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Take two Michaels, Heseltine and Portillo. The public perception is of two bouffant-haired politicians on opposing sides of one party, especially on the thorny question of Europe. But current rumour inside the Tory party suggests a rapprochement. The two men became close when they worked at the DTI, and the chemistry seems to have lasted. Now Hezza is privately telling friends that the resurrected Portillo is "the saviour of the euro". Gosh. If Portillo is outed as being soft on Europe, it'll be a lot more disturbing to his blue-rinsed followers than any revelations about his college antics with Nigel and Madge.

THE CHELTENHAM Festival of Literature is celebrating its 50th anniversary. Wednesday saw the launch of the 1999 extravaganza - and a birthday history entitled Speaking Volumes. The book confesses to some picturesque disasters - including the Worst Event Ever, in 1986: a discussion of the future of literary magazines, with Auberon Waugh of the Literary Review, the comedian Peter Cook and the novelist Paul Theroux. The trio bombed in spectacular fashion. Cook sat with his back to the audience; Waugh used the occasion as a sales pitch. And, uniquely in the festival's history, the audience got up and walked out. Pandora notes with interest the event scheduled for the last day of this year's festival: a discussion of the future of literary magazines.

And speaking of Peter Cook, the bon viveur and gentleman joker is celebrated in Pete & Dud, published by Andre Deutsch. The author, Alexander Games, has been regaling Pandora with tales of the comedy duo. One titbit not in the book is Cook's legacy to South Park, the cult cartoon series. Games says that friends still recall Cook's habit of producing a pencil from his pocket, named "Mr Stick" and insisting that all remarks be conveyed through his inanimate friend. The similarity to South Park's teacher Mr Garrison and his pet spokesman "Mr Twig" is uncanny but apparently coincidental.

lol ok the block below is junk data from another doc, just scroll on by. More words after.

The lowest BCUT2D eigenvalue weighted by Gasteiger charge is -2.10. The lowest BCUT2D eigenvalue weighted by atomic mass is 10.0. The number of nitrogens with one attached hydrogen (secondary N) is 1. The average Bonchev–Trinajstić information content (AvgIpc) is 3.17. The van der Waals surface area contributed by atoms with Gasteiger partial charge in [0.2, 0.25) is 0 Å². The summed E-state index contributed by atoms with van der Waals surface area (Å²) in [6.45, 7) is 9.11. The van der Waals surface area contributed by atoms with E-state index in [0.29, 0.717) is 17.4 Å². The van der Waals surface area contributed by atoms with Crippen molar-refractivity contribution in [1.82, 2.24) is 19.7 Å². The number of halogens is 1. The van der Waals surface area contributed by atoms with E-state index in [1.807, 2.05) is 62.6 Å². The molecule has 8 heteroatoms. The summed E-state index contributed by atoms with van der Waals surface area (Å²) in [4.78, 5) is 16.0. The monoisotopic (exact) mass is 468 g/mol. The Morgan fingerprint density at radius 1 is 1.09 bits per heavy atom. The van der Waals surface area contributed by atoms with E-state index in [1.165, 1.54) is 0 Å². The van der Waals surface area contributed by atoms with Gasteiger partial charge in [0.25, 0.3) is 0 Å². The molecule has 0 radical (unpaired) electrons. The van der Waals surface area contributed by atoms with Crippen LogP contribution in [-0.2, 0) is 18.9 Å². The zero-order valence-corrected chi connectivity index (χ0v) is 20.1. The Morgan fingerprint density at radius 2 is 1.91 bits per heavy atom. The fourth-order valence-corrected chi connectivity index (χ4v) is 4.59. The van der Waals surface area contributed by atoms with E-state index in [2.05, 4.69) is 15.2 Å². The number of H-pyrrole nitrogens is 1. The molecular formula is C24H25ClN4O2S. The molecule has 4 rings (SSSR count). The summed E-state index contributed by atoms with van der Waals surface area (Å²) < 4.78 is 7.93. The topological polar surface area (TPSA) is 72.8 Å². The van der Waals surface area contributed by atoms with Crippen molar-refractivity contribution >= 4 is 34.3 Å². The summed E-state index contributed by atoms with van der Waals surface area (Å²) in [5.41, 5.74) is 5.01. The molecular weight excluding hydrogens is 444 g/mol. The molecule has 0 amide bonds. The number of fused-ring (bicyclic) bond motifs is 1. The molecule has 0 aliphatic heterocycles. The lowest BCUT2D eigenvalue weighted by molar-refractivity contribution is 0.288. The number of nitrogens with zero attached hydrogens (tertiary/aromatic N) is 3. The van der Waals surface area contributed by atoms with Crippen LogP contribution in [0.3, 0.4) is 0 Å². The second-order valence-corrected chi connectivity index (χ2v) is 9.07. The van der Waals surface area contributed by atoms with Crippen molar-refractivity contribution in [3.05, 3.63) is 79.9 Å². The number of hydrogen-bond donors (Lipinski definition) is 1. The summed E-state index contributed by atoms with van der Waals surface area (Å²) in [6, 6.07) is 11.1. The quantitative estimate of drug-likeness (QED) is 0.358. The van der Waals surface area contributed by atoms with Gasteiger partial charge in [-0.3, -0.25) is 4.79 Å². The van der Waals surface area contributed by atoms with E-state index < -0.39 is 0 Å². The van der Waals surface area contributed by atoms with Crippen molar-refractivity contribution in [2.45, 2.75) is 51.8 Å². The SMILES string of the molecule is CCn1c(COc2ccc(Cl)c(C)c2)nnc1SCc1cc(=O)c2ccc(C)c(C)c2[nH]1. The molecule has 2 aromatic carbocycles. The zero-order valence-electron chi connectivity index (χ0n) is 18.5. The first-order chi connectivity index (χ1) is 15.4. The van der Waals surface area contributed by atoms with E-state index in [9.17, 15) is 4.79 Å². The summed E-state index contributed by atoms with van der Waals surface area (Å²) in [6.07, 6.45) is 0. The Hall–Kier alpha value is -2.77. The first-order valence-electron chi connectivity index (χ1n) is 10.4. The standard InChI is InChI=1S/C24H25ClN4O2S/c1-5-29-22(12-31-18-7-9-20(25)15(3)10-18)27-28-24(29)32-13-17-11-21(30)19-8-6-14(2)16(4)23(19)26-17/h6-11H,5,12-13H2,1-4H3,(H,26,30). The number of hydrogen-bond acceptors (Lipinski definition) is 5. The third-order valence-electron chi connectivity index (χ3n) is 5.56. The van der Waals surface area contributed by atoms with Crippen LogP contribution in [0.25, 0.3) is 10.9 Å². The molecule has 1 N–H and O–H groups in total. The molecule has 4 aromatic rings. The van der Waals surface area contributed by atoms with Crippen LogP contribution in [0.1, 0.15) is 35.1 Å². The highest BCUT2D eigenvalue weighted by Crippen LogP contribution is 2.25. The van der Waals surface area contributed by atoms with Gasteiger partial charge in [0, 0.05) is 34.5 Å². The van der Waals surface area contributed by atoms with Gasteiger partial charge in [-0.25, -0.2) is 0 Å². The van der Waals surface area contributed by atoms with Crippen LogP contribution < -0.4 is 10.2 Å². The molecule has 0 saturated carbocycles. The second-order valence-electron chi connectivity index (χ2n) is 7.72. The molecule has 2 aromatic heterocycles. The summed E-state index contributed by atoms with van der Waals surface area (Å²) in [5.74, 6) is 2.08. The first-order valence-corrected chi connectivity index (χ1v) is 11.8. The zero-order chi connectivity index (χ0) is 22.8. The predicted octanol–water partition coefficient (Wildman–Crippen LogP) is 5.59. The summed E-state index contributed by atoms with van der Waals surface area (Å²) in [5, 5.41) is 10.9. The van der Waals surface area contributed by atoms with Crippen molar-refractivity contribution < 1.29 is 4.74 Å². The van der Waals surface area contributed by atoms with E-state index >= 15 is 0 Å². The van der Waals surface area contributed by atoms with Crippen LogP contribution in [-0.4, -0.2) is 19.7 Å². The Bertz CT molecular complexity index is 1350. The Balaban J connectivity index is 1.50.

AS THE stale smell of beer and sandwiches clears from the TUC conference, one monument to the Labour movement in Wales unveils its makeover. Transport House in Cardiff, shared by the Transport & General Workers' Union and the Labour Party, has been modernised Millbank-style. The reception area, once stridently, Red-Flaggily, carpeted in crimson with fiery orange chairs, is now decked out in New Labour royal blue. The final flourish was to rename the reception after the TGWU's former leader in Wales, George Wright, who helped the Blairite Alun Michael to win the nomination as Welsh Assembly leader. All the HQ needs now is a bronze bust of Boyo Tony himself.

Survival training for the Fourth Estate. Expecting a visit from Hurricane Floyd, intrepid Washington journalists have been had a lesson on windy etiquette. A memo sent to Washington Post hacks reads: "Take the following (in addition to your usual supplies): slicker or poncho, hats and boots, credentials (important in martial law situations); pencils (pens won't write on wet paper); toilet paper (you never know when you'll find a bathroom); sun screen and a hat (the day after usually is boiling)."

DISNEYWORLD HAS already suffered from Hurricane Floyd in Florida - closing for the first time in its 30-year history. Meanwhile, lesser casualties include cancelled Backstreet Boys gigs and disruption to the filming of the teen soap sensation Dawson's Creek. Now do you believe in divine retribution?

Staying with hot air, Pandora notes the promotional material for Amanda Platell's new book, Scandal. Among reasons for booksellers to stock this tale of newsroom ambition from the former Sunday Express editor (now Tory director of communications) is: "Author is very influential in the media and well liked." Well, it is in the fiction section.